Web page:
Adoptees from Korea share their experiences being raised by Caucasian parents and discuss separation and loss, parental love and support, concerns about birth parents, racial prejudice, friends and dating, ethnic identity, and self-esteem.

The Adoption Reader by Susan Wadia-Ells, editor. 1995. Seal Press, ISBN: 1878067656.

A collection of narratives from birth mothers, adoptive mothers, and adopted daughters sharing experiences and challenges.

In Their Own Voices: Transracial Adoptees Tell Their Stories, by Rita J. Simon and Rhonda M. Roorda. 2000. Columbia University Press, 2000. ISBN: 0231118295

Stories from young African-American and biracial adults who were adopted as children by Caucasian parents give first-hand accounts of how their experiences affect their current lifestyles.

The Lost Daughters of China: Abandoned Girls, Their Journey to America, and the Search for a Missing Past, by Karin Evans. 2000. Putnam Publishing Group, ISBN: 1585420263

This book explores the emotional, political and cultural issues of the many Chinese children, mostly girls, adopted by Americans.

Lost in the System, by Charlotte Lopez with Susan Dworkin. 1996. Fireside paperback, ISBN: 0684811995

The author, Miss Teen USA 1992, recounts her childhood in the public child welfare system, including stays in foster care and a group home.

Perspectives on a Grafted Tree: Thoughts for Those Touched by Adoption, by Patricia Johnson, 1983. Irwin Perspectives Press, ISBN: 0960950400

A collection of poetry by those and for those who have been touched by adoption.

Voices from Another Place, by Susan Soon-Keum Cox. 1999. Yeong & Yeong Book Company, ISBN: 0963847244.

Collection of thoughts, feelings, and experiences of a generation born in Korea and adopted to other countries.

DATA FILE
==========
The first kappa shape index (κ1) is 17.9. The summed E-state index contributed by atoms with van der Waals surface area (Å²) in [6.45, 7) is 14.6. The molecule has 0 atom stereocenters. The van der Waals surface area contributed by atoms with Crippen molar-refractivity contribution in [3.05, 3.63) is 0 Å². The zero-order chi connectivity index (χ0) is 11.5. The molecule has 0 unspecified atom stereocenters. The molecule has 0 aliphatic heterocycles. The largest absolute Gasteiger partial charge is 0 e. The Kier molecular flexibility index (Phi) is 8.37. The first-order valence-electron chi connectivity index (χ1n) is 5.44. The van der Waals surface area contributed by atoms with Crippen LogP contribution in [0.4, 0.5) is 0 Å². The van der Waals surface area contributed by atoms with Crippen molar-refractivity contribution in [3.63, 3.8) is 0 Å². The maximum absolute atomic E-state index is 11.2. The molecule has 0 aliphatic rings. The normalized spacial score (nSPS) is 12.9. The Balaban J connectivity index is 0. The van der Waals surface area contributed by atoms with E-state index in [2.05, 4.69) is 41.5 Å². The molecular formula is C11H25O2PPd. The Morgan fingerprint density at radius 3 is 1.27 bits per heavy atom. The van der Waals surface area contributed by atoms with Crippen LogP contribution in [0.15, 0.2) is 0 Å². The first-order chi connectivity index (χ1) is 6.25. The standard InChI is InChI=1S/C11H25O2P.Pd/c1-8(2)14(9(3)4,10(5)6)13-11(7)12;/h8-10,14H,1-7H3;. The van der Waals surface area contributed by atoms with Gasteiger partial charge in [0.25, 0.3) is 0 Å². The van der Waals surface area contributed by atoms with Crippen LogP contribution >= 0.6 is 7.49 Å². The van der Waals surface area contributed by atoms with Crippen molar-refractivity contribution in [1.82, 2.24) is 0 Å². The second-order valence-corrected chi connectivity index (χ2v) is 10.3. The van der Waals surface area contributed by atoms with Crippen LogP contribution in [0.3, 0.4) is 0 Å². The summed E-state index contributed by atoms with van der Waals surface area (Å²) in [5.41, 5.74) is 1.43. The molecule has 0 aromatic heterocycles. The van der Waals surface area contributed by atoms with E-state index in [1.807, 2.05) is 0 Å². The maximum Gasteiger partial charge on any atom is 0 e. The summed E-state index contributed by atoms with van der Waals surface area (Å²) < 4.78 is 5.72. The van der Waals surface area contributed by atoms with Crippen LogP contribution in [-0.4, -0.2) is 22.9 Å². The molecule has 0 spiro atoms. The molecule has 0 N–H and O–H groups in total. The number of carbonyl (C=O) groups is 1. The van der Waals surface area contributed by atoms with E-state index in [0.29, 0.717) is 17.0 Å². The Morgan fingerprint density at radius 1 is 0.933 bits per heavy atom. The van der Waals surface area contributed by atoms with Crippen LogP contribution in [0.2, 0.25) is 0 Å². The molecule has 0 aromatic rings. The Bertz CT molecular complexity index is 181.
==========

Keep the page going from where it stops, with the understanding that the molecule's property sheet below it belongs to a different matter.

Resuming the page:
Where Are My Birth Parents? A Guide for Teenage Adoptees, by Karen Gravelle, Susan Fischer (contributor) 1993. Walker & Co; ISBN: 0802774539.

This book focuses on why adopted teenagers search for their birthparents, discusses challenges of searching, and consider the possible benefits and drawbacks.

Why Didn't She Keep Me?: Answers to the Question Every Adopted Child Asks by Barbara Burlingham-Brown. 1994. Diamond Communications, ISBN: 1888698144

Intended for all members of the adoption triad, social workers, and other professionals, this book tells the stories of 20 birth mothers and their reasoning behind placing their infants for adoption.

FICTION

Find a Stranger, Say Goodbye, by Lois Lowry. 1978. Houghton Mifflin Co. ISBN: 0395264596

Just before entering college, a teenager adopted in infancy sets out to find her birth parents.

The Great Gilly Hopkins, by Katherine Paterson.
1987, paper, HarperTrophy, ISBN 0064402010
1978, hardcover, Harpercollins, ISBN 0690038372

Gilly has been in the foster system all her life. She dreams of getting back to her mother, who is wonderful only in Gilly's imagination, and schemes to get away from her latest guardian.

Her Own Song, by Ellen Howard. 1988. Atheneum, ISBN: 0689314442.

An 11-year old girl whose adoptive father is hospitalized finds that her new friendship with a Chinese man and his family leads her to find out about her birth parents.

Penny Maybe, by Kathleen Martin. 1999. Sumach Press; ISBN 1896764215.

A story about a teenage girl in foster care.

A Place to Call Home, by Jackie French Koller. 1997. Aladdin Paperbacks ISBN: 0689813953

Fifteen-year old biracial Anna tries to care for her 5-year-old sister and infant brother when their unreliable mother abandons them.

Whale Talk, by Chris Crutcher. 2001. Greenwillow; ISBN: 0688180191

The hero of this story is adopted, biracial T.J. Jones. The story combines a tale of athletic competition with themes of child maltreatment, racism, and justice.

This material has been made available from the National Adoption Information Clearinghouse.